Wrangell – St. Elias National Park
The largest national park in the nation. Six times the size of Yellowstone National Park. Larger than 9 US states.
This place is infinite wilderness. 4 major mountain ranges converge here, a mad tumbling of peaks and crags that overwhelm the senses. Glaciers run miles upon miles, rivers and lakes, tundra, and boreal forest.
Wrangell – St. Elias National Park is part of a UNESCO World Heritage site and International Biosphere Reserve. Adjacent to Kluane National Park, Tatsenshini-Alsek, and Glacier Bay National Parks, this protected region totals 24 million acres of ecological wonder. Some of our favorite hikes in Wrangell – St. Elias National Park are The Goat Trail, The Southern Traverse, Sanford Plateau.
Photographers might enjoy the Skolai Pass Photo Tour.
Article about Climate Change in Wrangell – St. Elias National Park and Preserve.
Gates of the Arctic National Park
The 2nd largest park in the nation and dissected by the extraordinary Brooks Range, the northernmost reaches of the Rocky Mountains. Famed American explorer and wilderness advocate Bob Marshall called these peaks ‘the Gates of the Arctic’, and the apt name has stuck well. Marshall’s impassioned advocacy drove home, and this region remains one of the world’s premier wilderness areas in the world.
North of the Arctic Circle, the short summer here is offset by endless days. The sun never sets. Gates of the Arctic is where I did my first ever backcountry Alaska trip, and every return here is a little like going home. Have a look at the Arrigetch Peaks Trip; an out-of-this-world adventure to one of Alaska’s real crown jewels.
Katmai National Park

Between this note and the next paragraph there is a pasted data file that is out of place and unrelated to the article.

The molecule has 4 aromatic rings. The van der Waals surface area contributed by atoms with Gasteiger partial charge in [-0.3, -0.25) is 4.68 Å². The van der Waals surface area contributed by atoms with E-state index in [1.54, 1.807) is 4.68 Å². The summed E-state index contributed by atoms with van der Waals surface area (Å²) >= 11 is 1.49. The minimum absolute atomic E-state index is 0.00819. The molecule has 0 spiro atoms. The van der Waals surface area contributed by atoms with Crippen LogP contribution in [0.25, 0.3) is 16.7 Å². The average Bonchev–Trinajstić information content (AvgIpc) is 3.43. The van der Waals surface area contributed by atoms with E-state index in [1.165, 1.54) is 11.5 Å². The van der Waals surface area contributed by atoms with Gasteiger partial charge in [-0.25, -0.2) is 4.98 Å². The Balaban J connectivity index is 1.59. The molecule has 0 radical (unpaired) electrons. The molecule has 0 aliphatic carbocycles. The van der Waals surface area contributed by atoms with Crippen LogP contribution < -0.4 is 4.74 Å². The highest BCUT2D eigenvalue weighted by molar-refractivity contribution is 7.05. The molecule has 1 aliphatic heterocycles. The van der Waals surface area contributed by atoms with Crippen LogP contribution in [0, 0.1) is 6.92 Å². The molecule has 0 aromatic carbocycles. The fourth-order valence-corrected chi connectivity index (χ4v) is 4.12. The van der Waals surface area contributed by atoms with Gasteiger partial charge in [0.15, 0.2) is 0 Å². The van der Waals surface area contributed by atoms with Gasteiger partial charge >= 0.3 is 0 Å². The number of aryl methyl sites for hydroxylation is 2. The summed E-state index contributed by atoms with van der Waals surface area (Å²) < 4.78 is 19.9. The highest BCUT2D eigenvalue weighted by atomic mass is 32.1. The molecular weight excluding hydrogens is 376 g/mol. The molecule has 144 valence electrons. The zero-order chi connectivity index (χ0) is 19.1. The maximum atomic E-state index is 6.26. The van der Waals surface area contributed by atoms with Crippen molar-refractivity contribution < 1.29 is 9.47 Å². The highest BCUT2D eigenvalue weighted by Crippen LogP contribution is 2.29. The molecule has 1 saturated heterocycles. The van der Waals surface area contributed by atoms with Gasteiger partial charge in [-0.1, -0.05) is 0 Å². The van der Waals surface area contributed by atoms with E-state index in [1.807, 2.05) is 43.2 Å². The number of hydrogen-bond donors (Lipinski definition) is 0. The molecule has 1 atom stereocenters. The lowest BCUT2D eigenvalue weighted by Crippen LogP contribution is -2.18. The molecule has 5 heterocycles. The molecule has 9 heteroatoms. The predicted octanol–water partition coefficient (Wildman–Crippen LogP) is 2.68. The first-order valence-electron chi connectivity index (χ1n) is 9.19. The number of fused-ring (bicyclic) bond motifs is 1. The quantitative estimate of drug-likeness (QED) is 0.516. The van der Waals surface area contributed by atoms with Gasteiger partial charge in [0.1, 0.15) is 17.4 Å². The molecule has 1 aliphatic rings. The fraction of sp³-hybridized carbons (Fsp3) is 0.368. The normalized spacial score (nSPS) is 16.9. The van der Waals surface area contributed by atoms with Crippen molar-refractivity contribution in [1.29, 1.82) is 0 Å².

Home to the greatest bear viewing in the world. Scientists estimate Katmai’s brown bear population to be around 2000 bears. World famous Brooks Falls is here, Hallo Bay, Geographic Harbor, the Valley of 10 000 Smokes, and the Alaska Range. Biologically critical habitat for a rich biological diversity, nearly 30 species of land animals, 6 of sea mammals, 150 species of birds, and 28 of fish, as well as uncounted intertidal and coastal species all call this place home.
My specialty for Katmai and this region of Alaska is the grizzly bear, or brown bear, photo tours. I’m proud to run possibly the most singularly unique brown bear photo tours offered in Alaska. I’ve been shooting Katmai’s bears every year for nearly 15 years now, and there are very few photo tour leaders out there with my experience and understanding at doing so.
Arctic National Wildlife Refuge
ANWR preserves a unique wilderness landscape; infinite caribou herds, polar bears, grizzly bears, muskox, wolves, Dall sheep, wolverines, and migratory birds in the tens of thousands live here. Amazingly diverse, within the refuge’s boundaries are 5 different ecological regions, coastal marine, coastal plain tundra, alpine tundra, transitional forest/tundra and boreal forest habitats.
There are no roads in the Refuge. 19 million acres of protected wilderness ecozones. First granted federal protections in 1960, the Refuge has been expanded over the years as advocates have shown US Congress how vital the totality of this region is; the largest intact single landscape in the country.
The Canning River trip is exceptional. We travel almost 150 miles, from the Continental Divide to the Arctic Coast, and explore the tundra, the mountains and the stunning coastal plain along the way.
The Chilkat Eagle Preserve was officially designated in 1982 with the specific goal to “protect and perpetuate the world’s largest concentration of Bald Eagles and their critical habitat”. Over 48 000 acres of land, mostly river bottomland along the Chilkat, Kleheni, and Tsirku Rivers has been put aside to help preserve this incredible gathering.
A combination of mostly Cottonwood trees and mighty Sitka Spruce provide great habitat, and the backdrop of that massive St. Elias Range mountains is about impossible to beat.
Visit the Chilkat River with the Bald Eagle Photo Tour.
While no one can ever say with certainty exactly when and where the aurora borealis display might occur, Fairbanks is certainly one of the best locations in Alaska to view the northern lights. Just as critically, it’s a great central location within Alaska to get around the state to other potential shooting locations.
Aurora borealis (northern lights) can be seen an average of 243 days a year in Fairbanks.
Interior Alaska gets cold. Like, super cold. The Endicott Mountains still hold the nation’s all-time low recorded temperature at -80˚F.
Interested in seeing the aurora? Check out one of the Aurora Borealis Photo Tours.